Airlines lead the way as further £117bn wiped off FTSE 100 in Covid crash
A weeks-long market rout showed no signs of slowing on Monday as London’s top-flight companies lost another £117 billion of their combined value.
The FTSE 100 fell by as much as 8.7% shortly after trading started in the UK, as traders responded to a flurry of bad news caused by the coronavirus.
The index later settled, and was trading down by around 7.2% to 4987.07 at about midday.
It means a loss of around £95 billion from the value of the top stocks in London, and adds to the more than half a trillion pounds that were wiped off the index in the previous three weeks.
The UK’s biggest airlines were the clear losers on Monday, as easyJet, Ryanair and British Airways all announced stinging cuts to their flight schedules.
EasyJet said a “majority” of its planes could be grounded, Ryanair did not rule out a full grounding, and British Airways owner IAG revealed that its capacity for April and May would be cut by “at least 75%” compared with 2019’s levels.
In response, IAG’s shares fell by around a quarter, easyJet’s by 21% and Ryanair’s by 18%. Tui, which suspended all package holidays, dropped by a third.
Rolls-Royce, which builds aeroplane engines, also lost around a fifth of its value.
Getting a boost from self-isolating shoppers, online supermarket Ocado was one of the only positive performers, jumping 6%.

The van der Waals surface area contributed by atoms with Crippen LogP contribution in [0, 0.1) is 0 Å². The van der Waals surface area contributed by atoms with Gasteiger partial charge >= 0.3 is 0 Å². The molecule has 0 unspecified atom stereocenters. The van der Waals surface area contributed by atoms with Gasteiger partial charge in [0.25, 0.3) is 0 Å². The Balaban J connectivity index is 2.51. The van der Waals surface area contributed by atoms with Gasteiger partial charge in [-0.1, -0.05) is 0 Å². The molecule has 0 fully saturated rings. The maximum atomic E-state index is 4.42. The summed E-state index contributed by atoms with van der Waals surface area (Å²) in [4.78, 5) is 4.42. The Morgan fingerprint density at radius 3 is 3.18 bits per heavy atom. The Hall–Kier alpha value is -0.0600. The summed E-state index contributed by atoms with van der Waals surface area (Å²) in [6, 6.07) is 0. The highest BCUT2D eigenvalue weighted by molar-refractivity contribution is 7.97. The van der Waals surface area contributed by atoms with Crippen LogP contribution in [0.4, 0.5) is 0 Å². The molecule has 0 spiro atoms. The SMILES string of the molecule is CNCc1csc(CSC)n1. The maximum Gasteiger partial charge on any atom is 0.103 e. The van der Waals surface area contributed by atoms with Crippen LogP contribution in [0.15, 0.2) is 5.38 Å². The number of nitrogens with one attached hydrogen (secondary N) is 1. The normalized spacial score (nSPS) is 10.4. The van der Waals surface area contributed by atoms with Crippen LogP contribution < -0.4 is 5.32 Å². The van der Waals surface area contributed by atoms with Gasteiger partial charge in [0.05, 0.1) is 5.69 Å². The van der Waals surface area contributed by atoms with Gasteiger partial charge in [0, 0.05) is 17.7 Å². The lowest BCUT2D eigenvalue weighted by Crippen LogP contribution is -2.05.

It was another awful day for companies trading out of London, as they come to terms with what the coronavirus outbreak might mean.
And it does not seem to matter what authorities do to shore up business – over the weekend the US Federal Reserve slashed interest rates to zero, and announced a giant 700 billion dollar (£570 billion) programme of quantitative easing.
Russ Mould, investment director at AJ Bell, said: “While central banks around the world continue to fire everything they have to mitigate against a coronavirus impact on the markets, they weren’t able to prevent further carnage on Monday. The FTSE 100 marked lows not seen since the financial crisis and is testing the 5,000 mark.”
He added: “With scores of countries entering lockdown and little certainty on how long such draconian measures might be in place, investors are taking flight even if this means crystallising heavy losses which might ultimately be recovered once the crisis has been averted.”